-Says no probe is ongoing as being insinuated
The Association of Liberian Journalists in the Americas (ALJA) has debunked reports that it is investigating its former President, Moses Sandy, for financial malfeasance.
According to Joe Mason, ALJA President, the association has not sanctioned any probe of corruption involving its former president and that such report is untrue and unfortunate.
The remark by ALJA president came a few days after Prince Sheriff, in a social media post, alleged that the association was investigating its former president for financial malpractices.
The post has since been considered by many as a smear campaign targeted to dent the image and reputation of Mr. Sandy who served as Chairman of the association’s resuscitation committee and later served two terms as president.
“Sandy is an honest and dedicated community leader, who has worked tirelessly over the years with his peers for the rejuvenation of the association after it crumbled in 2004,” Mason said. “His leadership in the history of ALJA is outstanding and unmatched; and that he enjoys the trust and confidence of the officers and members of it.”
According to Mason, the former ALJA President on a few occasions willingly used his personal money and material resources for the growth of the group when it was in dire straits financially.
“Mr. Sandy and his family worked overtime for the vivacious and enviable ALJA we have today,” Mason added.
Mason further said before Sandy departed as the association’s President, he made a full financial report that was accepted by the organization’s general membership.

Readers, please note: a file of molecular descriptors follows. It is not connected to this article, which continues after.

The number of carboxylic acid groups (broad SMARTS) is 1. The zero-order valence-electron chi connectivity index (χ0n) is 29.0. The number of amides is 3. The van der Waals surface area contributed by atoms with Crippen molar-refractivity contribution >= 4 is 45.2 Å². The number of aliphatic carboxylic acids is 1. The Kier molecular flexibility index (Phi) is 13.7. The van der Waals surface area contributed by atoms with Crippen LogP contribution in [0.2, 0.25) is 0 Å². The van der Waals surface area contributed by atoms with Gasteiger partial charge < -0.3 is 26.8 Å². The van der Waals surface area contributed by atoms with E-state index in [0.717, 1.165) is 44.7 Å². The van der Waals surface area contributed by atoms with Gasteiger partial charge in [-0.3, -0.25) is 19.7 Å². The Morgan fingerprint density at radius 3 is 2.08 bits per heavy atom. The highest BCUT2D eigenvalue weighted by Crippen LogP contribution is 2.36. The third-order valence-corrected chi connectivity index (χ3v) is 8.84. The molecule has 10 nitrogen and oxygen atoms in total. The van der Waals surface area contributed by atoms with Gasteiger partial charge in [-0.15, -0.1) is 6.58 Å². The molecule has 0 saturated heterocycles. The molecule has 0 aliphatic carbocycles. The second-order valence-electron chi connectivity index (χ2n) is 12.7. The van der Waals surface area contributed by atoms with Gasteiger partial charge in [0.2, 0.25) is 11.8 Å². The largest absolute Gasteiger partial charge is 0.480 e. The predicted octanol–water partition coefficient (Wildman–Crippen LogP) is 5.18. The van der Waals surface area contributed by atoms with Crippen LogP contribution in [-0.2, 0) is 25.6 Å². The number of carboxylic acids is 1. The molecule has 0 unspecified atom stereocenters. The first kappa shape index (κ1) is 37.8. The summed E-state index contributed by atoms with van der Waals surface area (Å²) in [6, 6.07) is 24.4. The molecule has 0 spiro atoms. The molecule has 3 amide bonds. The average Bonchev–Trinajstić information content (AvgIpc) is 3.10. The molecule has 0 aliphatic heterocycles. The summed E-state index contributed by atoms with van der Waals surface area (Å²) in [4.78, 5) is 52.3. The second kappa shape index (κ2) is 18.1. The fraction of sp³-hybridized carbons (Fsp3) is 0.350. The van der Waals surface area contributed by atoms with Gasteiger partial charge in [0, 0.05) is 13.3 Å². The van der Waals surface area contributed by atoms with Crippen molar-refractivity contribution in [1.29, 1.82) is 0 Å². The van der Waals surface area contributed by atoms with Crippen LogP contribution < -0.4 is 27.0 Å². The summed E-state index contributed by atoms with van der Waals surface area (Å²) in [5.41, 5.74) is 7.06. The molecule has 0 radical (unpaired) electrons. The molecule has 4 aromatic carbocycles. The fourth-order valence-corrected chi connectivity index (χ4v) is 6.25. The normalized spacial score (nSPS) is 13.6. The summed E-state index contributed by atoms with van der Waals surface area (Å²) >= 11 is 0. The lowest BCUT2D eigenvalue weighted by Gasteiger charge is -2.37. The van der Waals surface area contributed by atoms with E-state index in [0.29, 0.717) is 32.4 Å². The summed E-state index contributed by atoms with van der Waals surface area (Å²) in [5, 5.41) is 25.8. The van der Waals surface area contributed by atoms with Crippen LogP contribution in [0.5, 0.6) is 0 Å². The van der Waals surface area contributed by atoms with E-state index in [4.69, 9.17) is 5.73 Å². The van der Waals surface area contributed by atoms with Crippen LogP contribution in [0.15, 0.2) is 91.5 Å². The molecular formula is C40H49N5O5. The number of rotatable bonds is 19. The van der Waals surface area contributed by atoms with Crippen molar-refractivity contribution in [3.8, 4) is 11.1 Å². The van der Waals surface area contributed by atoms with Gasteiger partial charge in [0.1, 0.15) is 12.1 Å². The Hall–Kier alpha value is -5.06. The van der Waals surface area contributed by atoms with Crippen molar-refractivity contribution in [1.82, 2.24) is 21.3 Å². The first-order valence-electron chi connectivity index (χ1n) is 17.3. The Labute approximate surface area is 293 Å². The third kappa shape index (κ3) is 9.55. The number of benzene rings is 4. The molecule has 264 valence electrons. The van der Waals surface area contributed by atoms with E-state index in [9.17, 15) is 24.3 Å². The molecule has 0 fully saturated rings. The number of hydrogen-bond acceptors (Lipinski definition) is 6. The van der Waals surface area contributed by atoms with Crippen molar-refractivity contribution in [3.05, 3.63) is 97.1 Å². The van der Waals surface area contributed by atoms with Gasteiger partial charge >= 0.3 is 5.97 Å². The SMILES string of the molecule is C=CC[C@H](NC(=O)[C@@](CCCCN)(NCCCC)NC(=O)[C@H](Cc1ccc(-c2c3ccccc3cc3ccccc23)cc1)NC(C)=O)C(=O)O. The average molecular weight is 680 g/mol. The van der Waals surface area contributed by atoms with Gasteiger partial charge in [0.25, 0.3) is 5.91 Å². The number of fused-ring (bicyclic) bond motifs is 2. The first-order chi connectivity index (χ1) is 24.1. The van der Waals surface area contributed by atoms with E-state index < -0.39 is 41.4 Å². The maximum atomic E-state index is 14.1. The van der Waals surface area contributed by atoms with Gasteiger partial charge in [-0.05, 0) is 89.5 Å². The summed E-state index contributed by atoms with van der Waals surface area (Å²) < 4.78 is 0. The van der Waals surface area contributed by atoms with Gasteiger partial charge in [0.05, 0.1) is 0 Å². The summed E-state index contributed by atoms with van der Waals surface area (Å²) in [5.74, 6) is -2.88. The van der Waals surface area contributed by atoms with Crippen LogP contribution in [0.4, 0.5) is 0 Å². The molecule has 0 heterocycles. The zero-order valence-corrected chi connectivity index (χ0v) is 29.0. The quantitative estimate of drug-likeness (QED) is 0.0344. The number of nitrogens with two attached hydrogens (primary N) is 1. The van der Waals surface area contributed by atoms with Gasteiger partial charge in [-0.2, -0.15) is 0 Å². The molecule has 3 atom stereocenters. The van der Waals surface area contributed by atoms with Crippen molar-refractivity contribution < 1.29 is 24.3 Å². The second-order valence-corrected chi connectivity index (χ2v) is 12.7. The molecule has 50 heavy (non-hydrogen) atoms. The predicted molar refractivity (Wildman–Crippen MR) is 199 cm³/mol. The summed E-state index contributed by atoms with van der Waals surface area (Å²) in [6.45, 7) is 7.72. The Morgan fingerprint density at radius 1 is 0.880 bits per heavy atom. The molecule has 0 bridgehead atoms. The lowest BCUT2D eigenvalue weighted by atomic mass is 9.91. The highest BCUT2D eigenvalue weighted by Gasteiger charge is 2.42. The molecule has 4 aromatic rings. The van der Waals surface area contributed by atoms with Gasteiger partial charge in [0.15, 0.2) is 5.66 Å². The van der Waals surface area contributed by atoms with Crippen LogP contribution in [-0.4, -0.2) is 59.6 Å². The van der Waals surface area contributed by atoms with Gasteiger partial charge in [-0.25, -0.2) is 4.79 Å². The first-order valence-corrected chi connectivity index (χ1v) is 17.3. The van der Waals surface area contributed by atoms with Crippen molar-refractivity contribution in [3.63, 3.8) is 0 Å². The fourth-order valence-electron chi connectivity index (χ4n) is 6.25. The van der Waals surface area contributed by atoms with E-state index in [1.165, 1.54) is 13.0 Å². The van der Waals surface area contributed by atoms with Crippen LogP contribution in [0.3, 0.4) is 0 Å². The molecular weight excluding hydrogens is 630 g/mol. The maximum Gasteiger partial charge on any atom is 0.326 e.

“We adhered to calls not to dignify Sheriff’s allegation to a platform that it doesn’t deserve. However, given that these allegations border on Sandy’s character and the professional image and reputation of ALJA, the leadership decided it is now prudent to set the records straight,” he said.
Mr. Sandy, who is now been accused of corruption, revamped ALJA in 2014 after 10 years of dormancy and led its membership association. His administration revived two chapters (Delaware Valley and Mid-west) of the association and the revamping of the non-profit status of the organization.
Additionally, the Sandy administration made ALJA visible at home and abroad and made the association a critical voice for press freedom, free speech and good governance in Liberia.
ALJA Calls for Media Blockout if…
In a related development, ALJA has called on the Press Union Liberia (PUL) and all members of the Liberian Fourth Estate to consider other punitive actions including a media blackout on the government should President George Weah’s government fail to adequately address the concerns contained in the Union’s petition.
Mason added that while ALJA appreciates the government’s commitment to addressing the Union’s concerns, it is disappointed that the government could wait for journalists to protest before it takes action on repeated attacks on journalists despite been in the know of it.
According to Mason, ALJA remains supportive of protest and all peaceful actions undertaken by journalists that seek to uphold the fundamental rights of media practitioners in Liberia in the execution of their professional duties without fear or intimidation.
“The protest is a clear indication that journalists will not sit by idly while their rights are being trampled upon by security officers who see themselves more as partisans and supporters of the government than patriots,” he said.
Mason added whether the unprecedented wave of physical assaults on journalists are state-sanctioned or carried out by roguish security officers, they do grave damage to the image of the country as evidenced by the recent US Human Rights report on Liberia which accused the Weah administration of substantial restrictions on free expression and the press.